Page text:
Good Luck, Mr. Gorsky

Good Luck, Mr. Gorsky

The following story was sent to me by Rudy Leone, an old friend and one of the funniest people I know. 

On July 20, 1969, as commander of the Apollo 11 lunar module, Neil Armstrong was the first person to set foot on the moon. His first words on that occasion, "That's one small step for man, one giant leap for mankind," were televised to earth and heard by millions of people.

But just before he re-entered the lander, he made this enigmatic remark, "Good Luck, Mr. Gorsky."

Many people at NASA thought it was a casual remark concerning some rival Soviet cosmonaut. However, upon checking, there was no Gorsky in either the Russian or American space programs.

Over the years, many people questioned Armstrong as to what the "Good luck, Mr. Gorsky" statement meant, but Armstrong always just smiled.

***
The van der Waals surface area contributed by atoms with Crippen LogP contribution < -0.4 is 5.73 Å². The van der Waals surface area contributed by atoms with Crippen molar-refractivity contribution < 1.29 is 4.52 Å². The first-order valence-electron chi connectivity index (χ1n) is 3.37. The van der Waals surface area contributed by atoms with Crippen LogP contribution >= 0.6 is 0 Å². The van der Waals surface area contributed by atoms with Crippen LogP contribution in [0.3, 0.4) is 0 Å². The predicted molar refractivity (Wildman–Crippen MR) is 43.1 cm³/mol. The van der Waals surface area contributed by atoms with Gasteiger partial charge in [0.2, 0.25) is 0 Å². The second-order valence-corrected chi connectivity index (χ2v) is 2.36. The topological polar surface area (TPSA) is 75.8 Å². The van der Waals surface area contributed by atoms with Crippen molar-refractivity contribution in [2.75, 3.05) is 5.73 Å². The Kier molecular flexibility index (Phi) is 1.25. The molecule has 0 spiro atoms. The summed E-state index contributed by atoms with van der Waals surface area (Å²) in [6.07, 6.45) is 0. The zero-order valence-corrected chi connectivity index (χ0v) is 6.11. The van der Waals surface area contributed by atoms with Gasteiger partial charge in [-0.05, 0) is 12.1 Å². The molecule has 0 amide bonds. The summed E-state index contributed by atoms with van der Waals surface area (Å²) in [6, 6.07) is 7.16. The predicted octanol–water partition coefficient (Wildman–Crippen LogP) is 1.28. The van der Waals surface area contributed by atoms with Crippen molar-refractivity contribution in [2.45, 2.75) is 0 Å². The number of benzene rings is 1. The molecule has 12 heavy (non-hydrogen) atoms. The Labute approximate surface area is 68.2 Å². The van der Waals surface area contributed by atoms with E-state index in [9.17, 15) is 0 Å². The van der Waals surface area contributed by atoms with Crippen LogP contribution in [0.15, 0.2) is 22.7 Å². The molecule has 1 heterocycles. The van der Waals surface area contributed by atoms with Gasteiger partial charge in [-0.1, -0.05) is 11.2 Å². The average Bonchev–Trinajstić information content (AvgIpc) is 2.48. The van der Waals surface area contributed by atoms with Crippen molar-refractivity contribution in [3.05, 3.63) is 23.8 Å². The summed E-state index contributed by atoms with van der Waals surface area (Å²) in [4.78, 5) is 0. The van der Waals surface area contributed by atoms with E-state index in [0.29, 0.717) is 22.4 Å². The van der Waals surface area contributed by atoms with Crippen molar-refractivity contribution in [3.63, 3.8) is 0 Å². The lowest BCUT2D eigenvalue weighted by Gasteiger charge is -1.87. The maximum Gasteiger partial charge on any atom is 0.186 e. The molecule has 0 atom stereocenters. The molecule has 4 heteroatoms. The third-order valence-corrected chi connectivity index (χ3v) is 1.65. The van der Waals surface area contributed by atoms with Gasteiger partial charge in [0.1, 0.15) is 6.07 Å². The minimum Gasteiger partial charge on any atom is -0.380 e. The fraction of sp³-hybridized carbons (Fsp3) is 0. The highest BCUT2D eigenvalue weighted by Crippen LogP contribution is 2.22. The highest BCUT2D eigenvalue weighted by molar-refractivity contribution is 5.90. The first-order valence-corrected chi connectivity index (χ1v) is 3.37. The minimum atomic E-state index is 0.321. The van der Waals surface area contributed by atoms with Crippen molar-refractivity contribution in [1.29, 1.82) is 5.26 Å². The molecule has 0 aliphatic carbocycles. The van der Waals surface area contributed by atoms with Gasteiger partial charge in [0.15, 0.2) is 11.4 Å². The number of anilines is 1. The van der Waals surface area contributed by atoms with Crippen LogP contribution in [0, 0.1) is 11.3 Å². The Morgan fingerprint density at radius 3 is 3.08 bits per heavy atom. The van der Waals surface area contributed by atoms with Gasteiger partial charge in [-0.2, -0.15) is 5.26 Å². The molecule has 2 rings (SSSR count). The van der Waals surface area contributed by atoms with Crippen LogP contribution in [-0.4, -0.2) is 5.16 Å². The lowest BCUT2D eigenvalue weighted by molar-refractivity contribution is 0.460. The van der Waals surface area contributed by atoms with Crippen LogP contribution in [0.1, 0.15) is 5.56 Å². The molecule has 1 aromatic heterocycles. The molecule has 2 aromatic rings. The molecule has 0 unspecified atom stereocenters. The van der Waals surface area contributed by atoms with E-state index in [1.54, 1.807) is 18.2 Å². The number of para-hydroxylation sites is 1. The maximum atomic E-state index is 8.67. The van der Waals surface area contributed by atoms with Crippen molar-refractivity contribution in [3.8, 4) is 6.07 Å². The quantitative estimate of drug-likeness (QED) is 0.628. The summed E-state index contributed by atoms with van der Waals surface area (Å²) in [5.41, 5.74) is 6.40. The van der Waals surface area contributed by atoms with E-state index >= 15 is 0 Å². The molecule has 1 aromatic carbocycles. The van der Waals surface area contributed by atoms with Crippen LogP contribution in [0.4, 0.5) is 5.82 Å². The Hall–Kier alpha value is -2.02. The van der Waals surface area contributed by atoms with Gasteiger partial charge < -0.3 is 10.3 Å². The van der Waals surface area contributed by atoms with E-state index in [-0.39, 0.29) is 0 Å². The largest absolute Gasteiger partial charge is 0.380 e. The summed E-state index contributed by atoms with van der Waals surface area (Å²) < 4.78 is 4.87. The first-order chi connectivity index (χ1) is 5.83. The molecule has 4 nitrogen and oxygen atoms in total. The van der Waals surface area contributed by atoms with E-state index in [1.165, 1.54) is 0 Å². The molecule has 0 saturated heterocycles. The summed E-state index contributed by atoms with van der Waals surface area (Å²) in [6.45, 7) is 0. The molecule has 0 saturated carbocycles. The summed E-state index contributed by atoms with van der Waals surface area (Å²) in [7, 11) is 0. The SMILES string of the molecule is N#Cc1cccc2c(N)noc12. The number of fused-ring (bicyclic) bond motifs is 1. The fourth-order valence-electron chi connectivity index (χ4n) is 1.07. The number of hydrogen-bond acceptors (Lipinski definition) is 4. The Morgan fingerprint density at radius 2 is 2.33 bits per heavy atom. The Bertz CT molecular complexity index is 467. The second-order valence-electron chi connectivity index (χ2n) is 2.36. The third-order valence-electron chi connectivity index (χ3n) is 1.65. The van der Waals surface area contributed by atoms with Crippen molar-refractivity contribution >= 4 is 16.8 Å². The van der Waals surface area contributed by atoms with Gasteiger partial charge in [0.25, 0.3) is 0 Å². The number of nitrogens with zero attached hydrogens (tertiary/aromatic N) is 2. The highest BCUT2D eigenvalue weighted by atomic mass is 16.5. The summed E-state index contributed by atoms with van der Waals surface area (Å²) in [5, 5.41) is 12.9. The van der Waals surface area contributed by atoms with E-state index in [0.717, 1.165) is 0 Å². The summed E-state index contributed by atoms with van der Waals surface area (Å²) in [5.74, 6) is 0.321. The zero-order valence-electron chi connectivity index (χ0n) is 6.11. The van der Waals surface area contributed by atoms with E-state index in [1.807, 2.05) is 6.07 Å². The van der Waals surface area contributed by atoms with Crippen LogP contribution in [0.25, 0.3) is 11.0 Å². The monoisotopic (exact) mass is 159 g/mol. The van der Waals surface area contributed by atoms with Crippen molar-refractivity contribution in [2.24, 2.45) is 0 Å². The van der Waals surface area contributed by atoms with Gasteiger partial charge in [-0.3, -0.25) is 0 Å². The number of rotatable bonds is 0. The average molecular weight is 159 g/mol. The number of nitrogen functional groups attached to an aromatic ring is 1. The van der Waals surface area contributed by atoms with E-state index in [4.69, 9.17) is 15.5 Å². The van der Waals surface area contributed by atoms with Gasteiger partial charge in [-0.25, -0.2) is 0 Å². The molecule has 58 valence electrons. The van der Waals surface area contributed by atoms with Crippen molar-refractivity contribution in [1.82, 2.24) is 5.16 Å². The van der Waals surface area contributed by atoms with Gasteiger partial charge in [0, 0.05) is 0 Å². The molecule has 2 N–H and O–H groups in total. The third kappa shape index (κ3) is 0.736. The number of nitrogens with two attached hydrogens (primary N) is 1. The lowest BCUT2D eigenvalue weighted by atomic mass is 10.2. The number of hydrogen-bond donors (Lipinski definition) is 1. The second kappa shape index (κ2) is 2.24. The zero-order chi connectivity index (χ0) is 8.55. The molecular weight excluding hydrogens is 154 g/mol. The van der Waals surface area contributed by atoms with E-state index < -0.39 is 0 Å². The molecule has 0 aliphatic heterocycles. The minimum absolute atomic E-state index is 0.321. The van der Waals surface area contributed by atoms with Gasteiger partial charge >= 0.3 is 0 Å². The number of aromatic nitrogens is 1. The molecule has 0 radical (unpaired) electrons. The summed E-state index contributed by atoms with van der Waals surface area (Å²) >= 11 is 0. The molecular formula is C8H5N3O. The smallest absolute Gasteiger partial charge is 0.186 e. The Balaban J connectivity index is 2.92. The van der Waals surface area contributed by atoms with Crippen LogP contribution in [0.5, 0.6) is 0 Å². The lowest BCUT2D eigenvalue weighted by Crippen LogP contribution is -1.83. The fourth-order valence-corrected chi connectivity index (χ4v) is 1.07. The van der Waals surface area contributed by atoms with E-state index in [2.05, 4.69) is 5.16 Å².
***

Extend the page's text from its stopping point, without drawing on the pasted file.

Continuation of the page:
On July 5, 1995, in Tampa Bay, Florida, while answering  questions following a speech, a reporter brought up the 26-year-old question about Mr. Gorsky to Armstrong. This time he finally responded because Mr. Gorsky had died, so Neil Armstrong felt he could now answer the question.

Here is the answer to "Who was Mr. Gorsky?"

​In 1938, when he was a kid in a small mid-western town, he was playing baseball with a friend in the backyard. His friend hit the ball, which landed in his neighbor's yard by their bedroom window. His neighbors were Mr. and Mrs. Gorsky.

As he leaned down to pick up the ball, Armstrong heard Mrs. Gorsky shouting at Mr. Gorsky: "SEX! YOU WANT SEX? YOU'LL GET SEX WHEN THE KID NEXT DOOR WALKS ON THE MOON!"

It's a funny story, but according to NASA's transcript of the Apollo 11 mission, Neil Armstrong never said that. In fact, according to Armstrong, the first time he encountered the anecdote was when he heard it delivered as a joke by comedian Buddy Hackett in California.

Beau Weisman, Editor